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Specifically for l-tyrosine, it’s a supplement you may want to keep on hand if you’re a parent of children who don’t regularly sleep through the night or a stressed-out student who needs to pull the occasional all-nighter. The science shows that this supplement can be helpful in these events. However, there’s probably not much benefit to using the supplement daily, and it’s not proven safe nor effective for long-term use. Also, remember if the body detects too much tyrosine, it simply breaks it down and removes it—talk about wasted money.

Supplements “Like” Adderall

Without encouraging the illegal use of prescription drugs, we do understand the appeal of finding a “natural” supplement that can make you feel more energized and focused. If that’s what you’re looking for, you might be better off further researching the following supplements (or supplements that include these ingredients) instead of l-tyrosine:

  • nootropics
  • caffeine
  • methionine
  • a vitamin B complex
  • GABA
  • ginkgo biloba

Personally, our best-selling nootropic supplement is Mane Brain by Magnum. This powerful supplement contains lion’s mane, n-acetyl, l-tyrosine, alpha-GPC, bacopa monnieri, l-theanine, and huperzine serrata.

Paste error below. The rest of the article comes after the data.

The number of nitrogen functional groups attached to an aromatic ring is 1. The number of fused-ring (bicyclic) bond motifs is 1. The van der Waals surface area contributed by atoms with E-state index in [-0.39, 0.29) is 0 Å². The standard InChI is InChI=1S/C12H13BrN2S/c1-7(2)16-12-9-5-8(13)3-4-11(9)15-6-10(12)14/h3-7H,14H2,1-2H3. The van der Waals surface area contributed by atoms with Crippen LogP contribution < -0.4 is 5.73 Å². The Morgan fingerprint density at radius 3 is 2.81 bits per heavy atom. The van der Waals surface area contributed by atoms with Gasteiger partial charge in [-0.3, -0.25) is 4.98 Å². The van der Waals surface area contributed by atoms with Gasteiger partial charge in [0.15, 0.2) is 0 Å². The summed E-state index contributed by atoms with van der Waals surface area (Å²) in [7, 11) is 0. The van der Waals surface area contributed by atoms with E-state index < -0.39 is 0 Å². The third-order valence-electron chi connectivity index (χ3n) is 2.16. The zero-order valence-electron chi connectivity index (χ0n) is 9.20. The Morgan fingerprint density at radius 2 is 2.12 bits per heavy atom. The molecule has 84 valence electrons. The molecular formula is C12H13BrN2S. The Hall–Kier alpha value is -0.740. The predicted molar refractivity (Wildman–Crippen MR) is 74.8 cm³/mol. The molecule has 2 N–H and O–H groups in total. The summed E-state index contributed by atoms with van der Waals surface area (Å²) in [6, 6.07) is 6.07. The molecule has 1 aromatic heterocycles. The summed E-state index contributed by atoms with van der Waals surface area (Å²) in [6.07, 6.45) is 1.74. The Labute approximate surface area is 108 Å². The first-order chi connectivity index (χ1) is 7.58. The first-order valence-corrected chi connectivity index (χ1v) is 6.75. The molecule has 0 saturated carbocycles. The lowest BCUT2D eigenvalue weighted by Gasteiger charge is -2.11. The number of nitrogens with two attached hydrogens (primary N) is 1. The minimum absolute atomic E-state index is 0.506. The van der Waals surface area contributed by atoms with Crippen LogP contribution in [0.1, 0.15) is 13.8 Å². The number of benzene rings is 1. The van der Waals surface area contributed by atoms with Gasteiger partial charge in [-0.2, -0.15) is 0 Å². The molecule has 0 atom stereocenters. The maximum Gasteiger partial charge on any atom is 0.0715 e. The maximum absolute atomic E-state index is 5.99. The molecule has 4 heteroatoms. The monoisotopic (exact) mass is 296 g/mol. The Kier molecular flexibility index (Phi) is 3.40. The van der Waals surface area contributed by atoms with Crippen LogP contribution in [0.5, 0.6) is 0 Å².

This combination in effective doses helps to:

  • promote memory and brain function
  • increase energy and focus
  • reduce anxiety

This supplement provides both short- and long-term benefits, has rave reviews, and is backed by Magnum Nutraceutical’s guaranteed results.

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TikTok and other social media platforms are great for entertainment and connection but not great for medical advice. So, while some people certainly might have the knowledge, education, or even their own positive results to share, you should never take a supplement without doing a little digging of your own, and please—no more referring to l-tyrosine supplements as the “natural Adderall,” because it’s just not.